Middle East

Saudi Arabia’s Kemam Festival becomes annual showcase for global hill tribe culture

Abha: For centuries, the hill tribes have maintained a traditional way of life in some of the most isolated places in the world, with a distinctive linguistic and cultural seldom seen or heard in the wider society. We have preserved our heritage.

As such, the Asir region of southwestern Saudi Arabia recently hosted its second annual Kemam International Festival of Mountain Performing Arts, inviting 14 international groups and 16 Saudi ensembles to perform their own dances and storytelling. shared the tradition of

International musical ensembles perform at the Kemang International Mountain Performing Arts Festival in Abha. (Huda Bashata/Arab News)

The week-long event, which ended on 27 January, is believed to be the first festival in the world dedicated to mountain performing arts, and features artists from Morocco, China, South Korea, Switzerland, India and beyond. , a common theme in art.

Performances will take place at Asir’s Malik Historical Palace, Al-Mushait Palace, Abu Nukata Al-Mutahmi’s Castle, Basta Al-Qabir, Al-Masky’s Abu Shahra Palace, Shamsan Castle and Bin Adwan Heritage Village. was held.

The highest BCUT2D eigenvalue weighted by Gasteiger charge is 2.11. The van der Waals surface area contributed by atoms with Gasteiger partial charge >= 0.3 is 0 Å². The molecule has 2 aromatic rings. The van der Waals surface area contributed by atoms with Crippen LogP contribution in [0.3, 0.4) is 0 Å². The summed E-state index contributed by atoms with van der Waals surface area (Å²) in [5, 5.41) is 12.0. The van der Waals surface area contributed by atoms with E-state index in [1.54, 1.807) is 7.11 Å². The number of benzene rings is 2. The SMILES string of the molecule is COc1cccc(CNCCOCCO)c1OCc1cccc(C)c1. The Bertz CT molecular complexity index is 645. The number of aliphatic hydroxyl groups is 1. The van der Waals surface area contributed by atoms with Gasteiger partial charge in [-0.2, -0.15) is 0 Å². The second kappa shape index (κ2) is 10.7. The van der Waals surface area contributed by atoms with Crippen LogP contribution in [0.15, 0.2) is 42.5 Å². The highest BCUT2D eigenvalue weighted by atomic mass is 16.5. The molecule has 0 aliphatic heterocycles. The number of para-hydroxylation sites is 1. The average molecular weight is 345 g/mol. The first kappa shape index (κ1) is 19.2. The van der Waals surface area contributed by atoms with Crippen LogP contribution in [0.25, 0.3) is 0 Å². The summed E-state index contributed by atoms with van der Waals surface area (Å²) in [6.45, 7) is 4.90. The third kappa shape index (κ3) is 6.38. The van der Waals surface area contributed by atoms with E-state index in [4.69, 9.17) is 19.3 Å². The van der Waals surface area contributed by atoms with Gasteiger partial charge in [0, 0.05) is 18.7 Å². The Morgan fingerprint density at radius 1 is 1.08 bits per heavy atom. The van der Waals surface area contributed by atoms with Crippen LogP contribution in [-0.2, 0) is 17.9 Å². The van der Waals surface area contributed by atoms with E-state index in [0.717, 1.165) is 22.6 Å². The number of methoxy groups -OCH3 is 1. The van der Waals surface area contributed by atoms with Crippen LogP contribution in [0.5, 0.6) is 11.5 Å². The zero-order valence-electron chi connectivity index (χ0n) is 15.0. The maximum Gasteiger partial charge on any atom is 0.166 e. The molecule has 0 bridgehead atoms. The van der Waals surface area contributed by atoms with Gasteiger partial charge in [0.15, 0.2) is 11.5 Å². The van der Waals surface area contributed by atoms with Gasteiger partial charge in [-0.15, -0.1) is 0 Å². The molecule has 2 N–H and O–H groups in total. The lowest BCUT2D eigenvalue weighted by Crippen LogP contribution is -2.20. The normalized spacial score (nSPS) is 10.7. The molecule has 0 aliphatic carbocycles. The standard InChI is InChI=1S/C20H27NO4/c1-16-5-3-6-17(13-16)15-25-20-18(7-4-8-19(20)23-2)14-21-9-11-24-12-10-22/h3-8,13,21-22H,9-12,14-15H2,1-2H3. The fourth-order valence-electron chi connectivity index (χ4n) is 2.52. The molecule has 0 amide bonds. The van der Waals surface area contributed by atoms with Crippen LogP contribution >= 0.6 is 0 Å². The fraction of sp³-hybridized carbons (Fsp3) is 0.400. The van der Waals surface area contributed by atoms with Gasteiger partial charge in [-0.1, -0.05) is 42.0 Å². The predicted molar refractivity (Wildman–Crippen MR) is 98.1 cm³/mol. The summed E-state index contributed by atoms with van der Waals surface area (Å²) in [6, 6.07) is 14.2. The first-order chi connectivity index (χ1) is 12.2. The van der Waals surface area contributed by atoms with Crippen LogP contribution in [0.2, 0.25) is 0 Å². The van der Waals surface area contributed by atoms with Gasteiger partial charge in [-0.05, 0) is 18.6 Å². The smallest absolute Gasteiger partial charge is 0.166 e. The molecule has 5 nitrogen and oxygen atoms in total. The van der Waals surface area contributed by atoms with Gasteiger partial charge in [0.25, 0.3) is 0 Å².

Festival-loving Abdullah Al-Shehri rarely finds an opportunity to expose his four-year-old son Fahad to his family’s Moroccan traditions. As such, he was thrilled to attend a performance of the Berber Ahidus his dance by a visiting Moroccan folk theater troupe.

“This festival invites people to see something new. There is definitely a lot to see,” Alsheri told Arab News.

Abha was the first city in the Kingdom to win the title of Arab Tourism Capital in 2017. The Kemam Festival is just the latest event on the region’s cultural calendar and has proven to attract both domestic and international tourists.

“I believe this program will make Saudi Arabia an international hub for mountain performing arts as it will become an annual event and attract more and more participants from around the world. It will also attract a lot of tourists,” Sultan Al-Bazei, CEO of the Theater and Performing Arts Commission, told Arab News.

Last year’s festival attracted troupes from all the mountainous regions of the kingdom, from Tabuk in the north to Najran in the south. This year the program has been expanded to create an intercultural dialogue between mountain cultures around the world.

An international theater company performing at the Kemang International Festival for Mountain Performing Arts in Abha. (Huda Bashata/Arab News)

“This will be a unique opportunity for researchers to study the similarities and differences in mountain performing arts around the world,” said Al-Bazei.